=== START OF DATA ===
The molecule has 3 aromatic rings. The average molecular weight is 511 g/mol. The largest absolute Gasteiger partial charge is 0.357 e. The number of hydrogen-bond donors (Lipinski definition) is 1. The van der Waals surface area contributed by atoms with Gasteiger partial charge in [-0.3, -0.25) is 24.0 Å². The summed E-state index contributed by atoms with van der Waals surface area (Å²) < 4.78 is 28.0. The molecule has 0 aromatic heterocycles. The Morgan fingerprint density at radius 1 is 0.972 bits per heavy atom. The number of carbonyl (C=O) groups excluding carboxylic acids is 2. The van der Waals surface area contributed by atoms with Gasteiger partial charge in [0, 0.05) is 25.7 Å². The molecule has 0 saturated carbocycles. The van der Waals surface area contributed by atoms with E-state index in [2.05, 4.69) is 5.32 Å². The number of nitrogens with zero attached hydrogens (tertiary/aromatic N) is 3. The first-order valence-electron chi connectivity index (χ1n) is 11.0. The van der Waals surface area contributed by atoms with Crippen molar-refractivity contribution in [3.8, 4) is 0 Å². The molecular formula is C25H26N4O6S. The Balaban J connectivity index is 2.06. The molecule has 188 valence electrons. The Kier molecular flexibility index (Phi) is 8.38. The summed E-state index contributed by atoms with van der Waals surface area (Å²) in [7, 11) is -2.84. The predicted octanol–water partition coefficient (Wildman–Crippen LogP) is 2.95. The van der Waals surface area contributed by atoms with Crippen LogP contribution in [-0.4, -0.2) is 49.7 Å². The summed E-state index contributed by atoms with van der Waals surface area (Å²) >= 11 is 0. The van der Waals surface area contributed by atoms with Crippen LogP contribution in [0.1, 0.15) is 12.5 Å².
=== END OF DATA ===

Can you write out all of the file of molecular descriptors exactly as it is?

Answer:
The molecule has 3 aromatic rings. The average molecular weight is 511 g/mol. The largest absolute Gasteiger partial charge is 0.357 e. The number of hydrogen-bond donors (Lipinski definition) is 1. The van der Waals surface area contributed by atoms with Gasteiger partial charge in [-0.3, -0.25) is 24.0 Å². The summed E-state index contributed by atoms with van der Waals surface area (Å²) < 4.78 is 28.0. The molecule has 0 aromatic heterocycles. The Morgan fingerprint density at radius 1 is 0.972 bits per heavy atom. The number of carbonyl (C=O) groups excluding carboxylic acids is 2. The van der Waals surface area contributed by atoms with Gasteiger partial charge in [0, 0.05) is 25.7 Å². The molecule has 0 saturated carbocycles. The van der Waals surface area contributed by atoms with E-state index in [2.05, 4.69) is 5.32 Å². The number of nitrogens with zero attached hydrogens (tertiary/aromatic N) is 3. The first-order valence-electron chi connectivity index (χ1n) is 11.0. The van der Waals surface area contributed by atoms with Crippen molar-refractivity contribution in [3.8, 4) is 0 Å². The molecular formula is C25H26N4O6S. The Balaban J connectivity index is 2.06. The molecule has 188 valence electrons. The Kier molecular flexibility index (Phi) is 8.38. The summed E-state index contributed by atoms with van der Waals surface area (Å²) in [7, 11) is -2.84. The predicted octanol–water partition coefficient (Wildman–Crippen LogP) is 2.95. The van der Waals surface area contributed by atoms with Crippen LogP contribution in [-0.4, -0.2) is 49.7 Å². The summed E-state index contributed by atoms with van der Waals surface area (Å²) >= 11 is 0. The van der Waals surface area contributed by atoms with Crippen LogP contribution in [0.1, 0.15) is 12.5 Å².